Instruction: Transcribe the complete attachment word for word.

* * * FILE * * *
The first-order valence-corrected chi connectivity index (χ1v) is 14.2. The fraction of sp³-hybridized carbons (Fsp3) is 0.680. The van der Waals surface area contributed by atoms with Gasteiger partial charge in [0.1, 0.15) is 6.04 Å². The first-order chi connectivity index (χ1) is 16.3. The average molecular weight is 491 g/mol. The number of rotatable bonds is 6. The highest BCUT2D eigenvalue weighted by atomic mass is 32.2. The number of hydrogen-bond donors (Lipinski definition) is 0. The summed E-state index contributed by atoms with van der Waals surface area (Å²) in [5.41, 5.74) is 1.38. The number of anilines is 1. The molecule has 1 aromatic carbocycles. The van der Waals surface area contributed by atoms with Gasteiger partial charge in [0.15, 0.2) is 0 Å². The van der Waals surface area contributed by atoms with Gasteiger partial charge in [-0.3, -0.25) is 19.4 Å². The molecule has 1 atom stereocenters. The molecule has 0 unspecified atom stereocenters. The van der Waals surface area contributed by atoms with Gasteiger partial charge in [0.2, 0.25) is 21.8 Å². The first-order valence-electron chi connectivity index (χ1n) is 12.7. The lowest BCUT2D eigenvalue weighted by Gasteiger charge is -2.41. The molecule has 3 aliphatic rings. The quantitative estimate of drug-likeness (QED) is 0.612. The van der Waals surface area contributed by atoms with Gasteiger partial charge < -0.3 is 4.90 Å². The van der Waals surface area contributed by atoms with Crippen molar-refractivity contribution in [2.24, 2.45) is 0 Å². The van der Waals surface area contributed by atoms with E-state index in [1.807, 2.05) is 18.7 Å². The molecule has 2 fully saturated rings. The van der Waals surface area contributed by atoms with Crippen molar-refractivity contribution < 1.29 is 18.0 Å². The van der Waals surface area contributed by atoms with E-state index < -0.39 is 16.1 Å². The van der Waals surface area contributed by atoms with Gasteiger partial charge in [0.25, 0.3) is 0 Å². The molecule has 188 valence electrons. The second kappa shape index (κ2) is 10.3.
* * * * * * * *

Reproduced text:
The first-order valence-corrected chi connectivity index (χ1v) is 14.2. The fraction of sp³-hybridized carbons (Fsp3) is 0.680. The van der Waals surface area contributed by atoms with Gasteiger partial charge in [0.1, 0.15) is 6.04 Å². The first-order chi connectivity index (χ1) is 16.3. The average molecular weight is 491 g/mol. The number of rotatable bonds is 6. The highest BCUT2D eigenvalue weighted by atomic mass is 32.2. The number of hydrogen-bond donors (Lipinski definition) is 0. The summed E-state index contributed by atoms with van der Waals surface area (Å²) in [5.41, 5.74) is 1.38. The number of anilines is 1. The molecule has 1 aromatic carbocycles. The van der Waals surface area contributed by atoms with Gasteiger partial charge in [0.15, 0.2) is 0 Å². The van der Waals surface area contributed by atoms with Gasteiger partial charge in [-0.3, -0.25) is 19.4 Å². The molecule has 1 atom stereocenters. The molecule has 0 unspecified atom stereocenters. The van der Waals surface area contributed by atoms with Gasteiger partial charge in [0.2, 0.25) is 21.8 Å². The first-order valence-electron chi connectivity index (χ1n) is 12.7. The lowest BCUT2D eigenvalue weighted by Gasteiger charge is -2.41. The molecule has 3 aliphatic rings. The quantitative estimate of drug-likeness (QED) is 0.612. The van der Waals surface area contributed by atoms with Gasteiger partial charge < -0.3 is 4.90 Å². The van der Waals surface area contributed by atoms with Crippen molar-refractivity contribution in [2.24, 2.45) is 0 Å². The van der Waals surface area contributed by atoms with E-state index in [1.807, 2.05) is 18.7 Å². The molecule has 2 fully saturated rings. The van der Waals surface area contributed by atoms with Crippen molar-refractivity contribution < 1.29 is 18.0 Å². The van der Waals surface area contributed by atoms with E-state index < -0.39 is 16.1 Å². The van der Waals surface area contributed by atoms with Gasteiger partial charge in [0.25, 0.3) is 0 Å². The molecule has 188 valence electrons. The second kappa shape index (κ2) is 10.3.